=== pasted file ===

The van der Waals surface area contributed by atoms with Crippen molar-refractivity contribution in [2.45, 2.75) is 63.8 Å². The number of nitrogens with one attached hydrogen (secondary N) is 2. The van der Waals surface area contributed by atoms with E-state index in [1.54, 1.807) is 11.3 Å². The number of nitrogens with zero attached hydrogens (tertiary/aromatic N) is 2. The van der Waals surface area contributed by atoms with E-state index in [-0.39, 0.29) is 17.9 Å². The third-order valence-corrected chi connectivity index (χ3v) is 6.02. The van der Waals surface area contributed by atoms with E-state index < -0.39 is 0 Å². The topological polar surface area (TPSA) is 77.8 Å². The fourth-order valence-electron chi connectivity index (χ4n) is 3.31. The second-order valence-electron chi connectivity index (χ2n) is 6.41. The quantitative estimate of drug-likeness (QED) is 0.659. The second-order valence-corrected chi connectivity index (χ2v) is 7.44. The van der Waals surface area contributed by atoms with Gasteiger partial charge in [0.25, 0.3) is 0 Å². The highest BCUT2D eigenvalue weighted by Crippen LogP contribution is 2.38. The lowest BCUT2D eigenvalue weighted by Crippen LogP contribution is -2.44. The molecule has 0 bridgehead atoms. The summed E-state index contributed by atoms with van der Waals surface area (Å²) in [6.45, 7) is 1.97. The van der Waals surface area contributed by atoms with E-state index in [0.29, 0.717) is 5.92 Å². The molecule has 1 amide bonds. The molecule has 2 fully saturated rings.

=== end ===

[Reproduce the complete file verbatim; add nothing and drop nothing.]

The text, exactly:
The van der Waals surface area contributed by atoms with Crippen molar-refractivity contribution in [2.45, 2.75) is 63.8 Å². The number of nitrogens with one attached hydrogen (secondary N) is 2. The van der Waals surface area contributed by atoms with E-state index in [1.54, 1.807) is 11.3 Å². The number of nitrogens with zero attached hydrogens (tertiary/aromatic N) is 2. The van der Waals surface area contributed by atoms with E-state index in [-0.39, 0.29) is 17.9 Å². The third-order valence-corrected chi connectivity index (χ3v) is 6.02. The van der Waals surface area contributed by atoms with E-state index < -0.39 is 0 Å². The topological polar surface area (TPSA) is 77.8 Å². The fourth-order valence-electron chi connectivity index (χ4n) is 3.31. The second-order valence-electron chi connectivity index (χ2n) is 6.41. The quantitative estimate of drug-likeness (QED) is 0.659. The second-order valence-corrected chi connectivity index (χ2v) is 7.44. The van der Waals surface area contributed by atoms with Gasteiger partial charge in [0.25, 0.3) is 0 Å². The highest BCUT2D eigenvalue weighted by Crippen LogP contribution is 2.38. The lowest BCUT2D eigenvalue weighted by Crippen LogP contribution is -2.44. The molecule has 0 bridgehead atoms. The summed E-state index contributed by atoms with van der Waals surface area (Å²) in [6.45, 7) is 1.97. The van der Waals surface area contributed by atoms with E-state index in [0.29, 0.717) is 5.92 Å². The molecule has 1 amide bonds. The molecule has 2 fully saturated rings.